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Mothers hope to shine NFL spotlight on police violence

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Yolanda McNair, center, with Kimberly Griffin, left, Madge Penny Morgan.
Yolanda McNair, middle, is pictured with Kimberly Griffin, left, and Madge Penny Morgan. McNair will join others at the Take a Knee Conference taking place this Super Bowl weekend.
Courtesy of Yolanda McNair

Yolanda McNair's memories of her oldest daughter, Adaisha Miller, are filled with the care she showed for others. She loved to teach kids and she was easy to get along with. She wrote poems and played the guitar.

When Adaisha died six years ago, it came as a shock. "Going to a party is not an agreement to be murdered," said her mother.

McNair belongs to a network of people who have lost family members to police violence. Her daughter was just hours from turning 25 when a friend took her to a party at a police officer's house in Detroit.

Just a little while later, she was dead. Police say she was dancing with an officer when his gun went off. "The officer claims that he never touched his weapon," McNair said. 

McNair will join a handful of mothers visiting Minnesota from across the country this weekend. They're coming not to watch the big game or visit the attractions. They'll be here for the Take a Knee Conference — a two-day event that aims to take advantage of the national spotlight that has focused on the NFL ever since quarterback Colin Kaepernick went down on one knee to protest police violence.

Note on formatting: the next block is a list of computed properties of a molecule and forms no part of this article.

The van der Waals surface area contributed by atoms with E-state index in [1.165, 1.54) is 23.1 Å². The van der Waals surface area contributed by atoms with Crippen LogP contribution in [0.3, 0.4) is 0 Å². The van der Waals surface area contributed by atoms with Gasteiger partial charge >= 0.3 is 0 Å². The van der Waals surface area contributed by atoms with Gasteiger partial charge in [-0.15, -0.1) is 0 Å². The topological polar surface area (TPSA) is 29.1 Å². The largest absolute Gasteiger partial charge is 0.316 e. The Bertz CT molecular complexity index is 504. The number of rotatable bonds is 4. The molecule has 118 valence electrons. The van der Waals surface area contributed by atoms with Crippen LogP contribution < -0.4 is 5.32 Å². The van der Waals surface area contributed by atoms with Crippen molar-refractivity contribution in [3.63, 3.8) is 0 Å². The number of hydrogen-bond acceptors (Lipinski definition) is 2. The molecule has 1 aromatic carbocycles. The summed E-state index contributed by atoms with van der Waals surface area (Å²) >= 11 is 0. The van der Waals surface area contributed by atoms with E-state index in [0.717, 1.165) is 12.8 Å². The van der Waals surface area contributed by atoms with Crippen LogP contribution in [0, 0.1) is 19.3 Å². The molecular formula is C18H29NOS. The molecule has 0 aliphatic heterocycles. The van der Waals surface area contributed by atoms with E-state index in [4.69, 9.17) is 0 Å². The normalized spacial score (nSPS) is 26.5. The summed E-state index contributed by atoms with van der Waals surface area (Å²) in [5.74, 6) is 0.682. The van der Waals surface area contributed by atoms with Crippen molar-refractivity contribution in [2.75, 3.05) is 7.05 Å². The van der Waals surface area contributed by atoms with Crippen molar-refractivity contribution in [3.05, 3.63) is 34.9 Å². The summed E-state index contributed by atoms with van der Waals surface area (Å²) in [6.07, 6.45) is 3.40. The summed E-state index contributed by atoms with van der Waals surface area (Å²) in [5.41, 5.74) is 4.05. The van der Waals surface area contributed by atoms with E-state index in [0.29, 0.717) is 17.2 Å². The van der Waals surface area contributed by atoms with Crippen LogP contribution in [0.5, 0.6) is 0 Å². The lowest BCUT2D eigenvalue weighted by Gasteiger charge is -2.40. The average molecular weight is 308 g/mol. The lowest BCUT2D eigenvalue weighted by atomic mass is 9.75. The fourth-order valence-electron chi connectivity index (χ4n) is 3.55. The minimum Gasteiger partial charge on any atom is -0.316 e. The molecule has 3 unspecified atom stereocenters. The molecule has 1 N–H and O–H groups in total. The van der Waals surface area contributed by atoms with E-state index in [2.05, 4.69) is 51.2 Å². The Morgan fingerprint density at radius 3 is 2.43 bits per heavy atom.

Organizers expect 150 people to attend. The purpose of the conference is to deepen the public's understanding of police shootings, racism and the right to protest. The event starts Saturday and ends with a rally on Super Bowl Sunday.

Adaisha Miller was killed in 2012, well before the Black Lives Matter movement took hold and before Kaepernick's gesture captured national attention.  McNair said she's been organizing and protesting since her daughter's death. She knows hundreds of other mothers going through the same thing.

"I value my daughter's life," she said. "I value her future that was stolen from her."

Organizer Mel Reeves said the workshops will examine racial disparities but also the systemic issues brought to light through police shootings.

"A lot of times, when you think about police violence, you just think of it as a black problem," he said. "But the police kill white people, too, as we've seen here with the death of Justine Damond (Ruszczyk) in Minneapolis under real questionable circumstances. So what does that say about society and the role of police?"

McNair said she's spoken with experts who say her daughter's injuries contradict the account of the officer who shot her. 

"Unarmed people shouldn't be dead," she said. "My daughter wasn't doing anything, she committed no crime. Yet they want to say it was an accident, but they can't prove it."

These mothers often meet at various events across the country, whether it's a large conference like the one coming up this weekend, a vigil or a memorial service. They've formed a support network as they seek answers.

But in case after case, they find themselves struggling against laws that give wide latitude to police. 

"Those laws should never have been passed," McNair said. "Because it gave officers an excuse to say, 'I was afraid,' or 'I thought,' instead of being certain."

Whether justified or not, the shootings are tragic. And preventing the next tragedy is what keeps this network of mothers engaged in their cause.